PORT ANGELES – The president of the port’s board of commissioners, Bill Hannan, is quitting the November race for re-election to his seat.
“Changes in my personal and family health have made me realize that conducting the aggressive campaign necessary to win my re-election and spread the good news about the port is not in my family’s best interest,” Hannan said in an e-mail sent Friday to the Port of Port Angeles office and to local media outlets.
Hannah declined to expand on his e-mail statement.
“My statement pretty much stands on its own,” he said on Saturday.
It was a difficult decision, he added.
“I happen to feel a lot for the port. I’m proud of my service.”
His wife, Marny Hannan, executive director of the Sequim-Dungeness Chamber of Commerce, announced earlier this year that she would retire when a replacement had been found.
Hannan’s withdrawal from the port race would leave challenger Jim McEntire’s name the only one printed on the November ballot for the District 1 position, which is for a six-year term.
“I respect his decision,” McEntire said on Friday.
“I’m intending to keep campaigning simply to let the voters know who I am and what my plans are,” he added.
“I want to act like a candidate, not like a port commissioner, because the election hasn’t happened yet.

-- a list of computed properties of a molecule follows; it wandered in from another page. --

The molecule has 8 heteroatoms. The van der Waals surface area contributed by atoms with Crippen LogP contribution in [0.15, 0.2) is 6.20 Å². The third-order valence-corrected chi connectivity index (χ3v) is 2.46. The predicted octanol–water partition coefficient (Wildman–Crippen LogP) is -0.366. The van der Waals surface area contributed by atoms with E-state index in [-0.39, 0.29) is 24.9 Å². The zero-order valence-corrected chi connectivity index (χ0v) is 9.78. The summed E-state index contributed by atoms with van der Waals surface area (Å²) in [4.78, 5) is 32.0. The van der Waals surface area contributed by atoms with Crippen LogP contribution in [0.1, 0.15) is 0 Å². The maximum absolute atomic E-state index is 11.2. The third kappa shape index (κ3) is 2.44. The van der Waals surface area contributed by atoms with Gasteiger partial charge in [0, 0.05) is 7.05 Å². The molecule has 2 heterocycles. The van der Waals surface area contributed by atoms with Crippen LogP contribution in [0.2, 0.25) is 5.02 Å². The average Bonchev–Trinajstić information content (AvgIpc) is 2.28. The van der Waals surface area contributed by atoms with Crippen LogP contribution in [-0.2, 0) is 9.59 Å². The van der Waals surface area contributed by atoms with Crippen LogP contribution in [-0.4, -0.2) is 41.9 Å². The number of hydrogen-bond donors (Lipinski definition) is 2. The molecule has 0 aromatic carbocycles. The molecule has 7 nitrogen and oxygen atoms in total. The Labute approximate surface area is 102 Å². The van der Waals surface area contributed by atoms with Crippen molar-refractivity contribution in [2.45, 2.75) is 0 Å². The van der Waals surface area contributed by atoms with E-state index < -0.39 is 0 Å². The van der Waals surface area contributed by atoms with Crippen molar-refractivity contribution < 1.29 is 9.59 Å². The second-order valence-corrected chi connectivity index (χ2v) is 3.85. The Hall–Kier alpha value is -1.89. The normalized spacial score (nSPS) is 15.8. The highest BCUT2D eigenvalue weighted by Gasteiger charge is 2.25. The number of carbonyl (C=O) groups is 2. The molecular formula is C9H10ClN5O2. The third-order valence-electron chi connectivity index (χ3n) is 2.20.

As of 4:30 p.m. Friday, Hannan had not filed a letter of withdrawal with the Clallam County Auditor’s Office, said Auditor Patty Rosand.
Once a withdrawal letter has been received, the office notifies the state Public Disclosure Commission and removes the name from the ballot.
Names can be removed from ballots any time before they are printed.
For November elections, candidates have until late September to formally withdraw, Rosand said.
No new candidates can file for inclusion on the ballot, she said.
A person could announce as a write-in candidate, but the name would not appear on the ballot.
McEntire, who is retired from the Coast Guard and from federal civil service, said he has three reasons for seeking a port seat.
“I think the port can do a lot better job with its assets to create conditions for economic growth,” he said.
Also, the $7.5 million in state money “from the graving dock settlement presents a strategic opportunity to retire some debt and lower the need to tax revenues to service the debt,” he said.
And, “the port can do a lot to partner with schools and the private sector to develop skills and talents within the younger workforce.”
Hannan said in his e-mail – dated Thursday but sent on Friday – that he made his decision “with regret.”
“My last five and one half years helping to guide the port have been rewarding and fulfilling.” he said.
“I believe I am leaving the port a better organization for my contributions. While improvements are always possible for any organization, I believe that the port is on a solid financial footing with a clear direction for its strategic issues.
“I want to thank those who have supported me during my term and aborted campaign. I am sorry I cannot deliver at this final hour.”